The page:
Yesssss!!!!!!!!  Get in there!!!!!!!

It’s been a good day for FC United of Manchester. Despite conceding a 3rd minute goal at Stamford, the Reds fought back to a 3-2 win, keeping them well in the hunt on 90 points with two to play. Better yet, leaders Chorley could only manage a 1-1 draw at Whitby Town, cutting the gap at the top to only one point, and third place AFC Fylde – same points, same goal-difference, fewer goals – were beaten 2-1 at home by Grantham Town, to keep them on 87 points. The only other top 4 winners were Worksop Town, who also pulled out a 3-2 win, at home to Blyth Spartans.

So, Chorley 91 points from 44, FC United 90 from 44, Fylde and Worksop 87 from 44, with Fylde the better goal difference (and FC having scored their 100th League goal of the season with the first goal today, and are now the second highest scorers after Witton).

I still can’t honestly see Chorley dropping points against Marine on Monday, whilst we’ll have a handful with Ashton United (although their win and Skelmersdale’s defeat have guaranteed their Play-Off place, unless Skem can turn around a 20 goal GD advantage in their last two games). But, provided we don’t blow that game, which, being at Gigg Lane, I plan to attend, that should guarantee 2nd place, and pole position for the Play-Offs.

And then it’s all down to what happens seven days from now…

Squeaky squeaky.

 


The disastrous season Manchester United have had has left me in the highly unusual situation of having nothing to care about at the end of the season. The last time this happened was the nearly-forgotten season of 1990/91, the penultimate season of the old Football League, when United, despite improving dramatically from the year before’s 13th place and the threat of relegation for most of the season – and you call 7th a disaster? – only finished 6th, a place behind the Bitter Blues for the first time in over a decade, and the last time until their last lick goal-difference miracle in 2012.

Of course, it wasn’t a truly bleak season, since the Reds were heading off to Rotterdam, and a rendezvous with Barcelona in the European Cup-Winners Cup Final, and Sparky’s two goals, and Sunbed’s goal-line clearance in the 89th minute.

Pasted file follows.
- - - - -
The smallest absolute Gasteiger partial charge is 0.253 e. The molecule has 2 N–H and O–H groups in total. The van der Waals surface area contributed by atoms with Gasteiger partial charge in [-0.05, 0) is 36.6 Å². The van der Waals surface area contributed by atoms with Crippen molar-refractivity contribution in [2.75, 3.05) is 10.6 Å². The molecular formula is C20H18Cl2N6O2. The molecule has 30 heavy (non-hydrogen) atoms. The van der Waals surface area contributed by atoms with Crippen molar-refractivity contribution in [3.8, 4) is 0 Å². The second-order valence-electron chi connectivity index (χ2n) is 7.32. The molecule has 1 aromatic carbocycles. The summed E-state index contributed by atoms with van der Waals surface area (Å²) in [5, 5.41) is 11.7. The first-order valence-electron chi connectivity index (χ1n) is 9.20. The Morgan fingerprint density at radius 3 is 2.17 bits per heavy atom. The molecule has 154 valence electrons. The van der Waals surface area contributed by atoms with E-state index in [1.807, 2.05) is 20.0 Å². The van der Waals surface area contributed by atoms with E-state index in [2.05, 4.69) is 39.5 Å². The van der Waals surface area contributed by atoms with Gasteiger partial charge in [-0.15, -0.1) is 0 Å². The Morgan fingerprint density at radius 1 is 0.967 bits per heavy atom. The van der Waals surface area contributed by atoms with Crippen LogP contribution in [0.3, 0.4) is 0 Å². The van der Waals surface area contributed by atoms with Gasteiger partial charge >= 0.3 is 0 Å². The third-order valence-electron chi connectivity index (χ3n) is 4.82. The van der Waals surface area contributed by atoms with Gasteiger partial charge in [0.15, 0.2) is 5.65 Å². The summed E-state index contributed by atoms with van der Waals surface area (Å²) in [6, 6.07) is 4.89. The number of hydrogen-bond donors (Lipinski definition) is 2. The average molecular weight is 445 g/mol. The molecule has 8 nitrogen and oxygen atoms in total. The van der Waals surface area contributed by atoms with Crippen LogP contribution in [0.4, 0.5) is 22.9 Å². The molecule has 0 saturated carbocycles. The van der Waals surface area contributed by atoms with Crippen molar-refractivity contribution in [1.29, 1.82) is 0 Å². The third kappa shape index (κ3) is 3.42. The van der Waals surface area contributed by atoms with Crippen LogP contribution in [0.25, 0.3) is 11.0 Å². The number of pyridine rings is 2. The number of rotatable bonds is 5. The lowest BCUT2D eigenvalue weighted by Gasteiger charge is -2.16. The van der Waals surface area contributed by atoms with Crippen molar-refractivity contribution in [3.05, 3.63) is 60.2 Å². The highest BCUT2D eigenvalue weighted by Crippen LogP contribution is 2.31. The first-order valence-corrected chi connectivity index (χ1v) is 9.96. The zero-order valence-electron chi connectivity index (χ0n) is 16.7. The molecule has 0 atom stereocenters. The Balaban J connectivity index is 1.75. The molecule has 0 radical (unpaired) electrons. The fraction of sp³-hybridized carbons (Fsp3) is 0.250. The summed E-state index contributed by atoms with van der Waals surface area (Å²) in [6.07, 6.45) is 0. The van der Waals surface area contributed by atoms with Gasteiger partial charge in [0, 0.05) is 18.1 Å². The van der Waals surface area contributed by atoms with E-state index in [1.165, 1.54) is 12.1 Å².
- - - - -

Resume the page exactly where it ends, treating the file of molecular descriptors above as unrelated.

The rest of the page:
This year though, there’s nowt to look forward to except my fervent prayer that anyone – and I even include the Bitters in this – win the Premiership except Liverpool.

But let’s leave that contentious, and potentially highly painful, topic and remind ourselves that football goes on in other realms than the artificial world of the Premiership.

Every now and then I’ve been bringing you bulletins about life at the bottom of the Evo Stik Northern Premier League Premier Division and the embarrassing/horrifying/amusing (delete to taste) experiences of Droylsden FC, long since condemned to relegation to First Division North (level 8 of the Pyramid, and the lowest level at which the club has played in its existence). It’s been car crash fascination with the Bloods, who are firmly in the Bust cycle of the Boom that peaked with their solitary year in the Conference Premier Division.

But most of the time my eyes have been directed much further up the table, of FC United of Manchester, the team formed by and for fans of Manchester United who found the 2005 takeover of the Old Trafford club one piece of commercialisation too far. FC was created as a Friendly Society, a members club that cannot be sold, and which exists to remind us of the old values of football, the joy of backing your own, and the true place of football at the heart of a community.

Needless to say, FC’s existence has always been controversial, but the comparatively massive level of its support enabled the club to get off to a flying start, with three years of unrelieved promotion getting them into the Northern Premier League Premier Division as early as 2008/9. The club has always been competitive at this level, and indeed has been the losing Play-Off Finalist in each of the last three seasons (the cruellest blow coming in 2012, when the Club lost 1-0 to Bradford Park Avenue, the goal coming in the last minute of extra-time).